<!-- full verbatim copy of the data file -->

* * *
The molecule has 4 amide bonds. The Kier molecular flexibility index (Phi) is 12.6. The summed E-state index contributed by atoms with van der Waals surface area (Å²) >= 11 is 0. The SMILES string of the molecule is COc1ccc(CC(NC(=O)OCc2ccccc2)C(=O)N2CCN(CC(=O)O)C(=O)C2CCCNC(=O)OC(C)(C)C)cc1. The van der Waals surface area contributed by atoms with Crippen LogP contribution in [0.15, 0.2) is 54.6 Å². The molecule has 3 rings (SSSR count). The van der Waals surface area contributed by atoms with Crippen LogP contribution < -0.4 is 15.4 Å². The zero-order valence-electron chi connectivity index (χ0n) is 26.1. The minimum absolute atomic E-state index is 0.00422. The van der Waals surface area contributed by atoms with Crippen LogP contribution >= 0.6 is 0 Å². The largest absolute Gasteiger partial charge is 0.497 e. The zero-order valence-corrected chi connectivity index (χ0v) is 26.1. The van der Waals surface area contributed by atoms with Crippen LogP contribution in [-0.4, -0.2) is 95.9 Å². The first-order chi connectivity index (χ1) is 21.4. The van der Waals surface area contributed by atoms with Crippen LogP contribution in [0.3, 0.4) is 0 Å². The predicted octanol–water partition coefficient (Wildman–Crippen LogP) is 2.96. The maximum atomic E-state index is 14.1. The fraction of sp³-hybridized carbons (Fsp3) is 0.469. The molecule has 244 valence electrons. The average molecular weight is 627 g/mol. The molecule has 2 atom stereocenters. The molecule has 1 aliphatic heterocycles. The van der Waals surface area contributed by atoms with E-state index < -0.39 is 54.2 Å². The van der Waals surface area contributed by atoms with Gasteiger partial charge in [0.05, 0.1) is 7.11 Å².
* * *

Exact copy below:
The molecule has 4 amide bonds. The Kier molecular flexibility index (Phi) is 12.6. The summed E-state index contributed by atoms with van der Waals surface area (Å²) >= 11 is 0. The SMILES string of the molecule is COc1ccc(CC(NC(=O)OCc2ccccc2)C(=O)N2CCN(CC(=O)O)C(=O)C2CCCNC(=O)OC(C)(C)C)cc1. The van der Waals surface area contributed by atoms with Crippen LogP contribution in [0.15, 0.2) is 54.6 Å². The molecule has 3 rings (SSSR count). The van der Waals surface area contributed by atoms with Crippen LogP contribution < -0.4 is 15.4 Å². The zero-order valence-electron chi connectivity index (χ0n) is 26.1. The minimum absolute atomic E-state index is 0.00422. The van der Waals surface area contributed by atoms with Crippen LogP contribution >= 0.6 is 0 Å². The largest absolute Gasteiger partial charge is 0.497 e. The zero-order valence-corrected chi connectivity index (χ0v) is 26.1. The van der Waals surface area contributed by atoms with Crippen LogP contribution in [-0.4, -0.2) is 95.9 Å². The first-order chi connectivity index (χ1) is 21.4. The van der Waals surface area contributed by atoms with Crippen LogP contribution in [0.3, 0.4) is 0 Å². The predicted octanol–water partition coefficient (Wildman–Crippen LogP) is 2.96. The maximum atomic E-state index is 14.1. The fraction of sp³-hybridized carbons (Fsp3) is 0.469. The molecule has 244 valence electrons. The average molecular weight is 627 g/mol. The molecule has 2 atom stereocenters. The molecule has 1 aliphatic heterocycles. The van der Waals surface area contributed by atoms with E-state index < -0.39 is 54.2 Å². The van der Waals surface area contributed by atoms with Gasteiger partial charge in [0.05, 0.1) is 7.11 Å².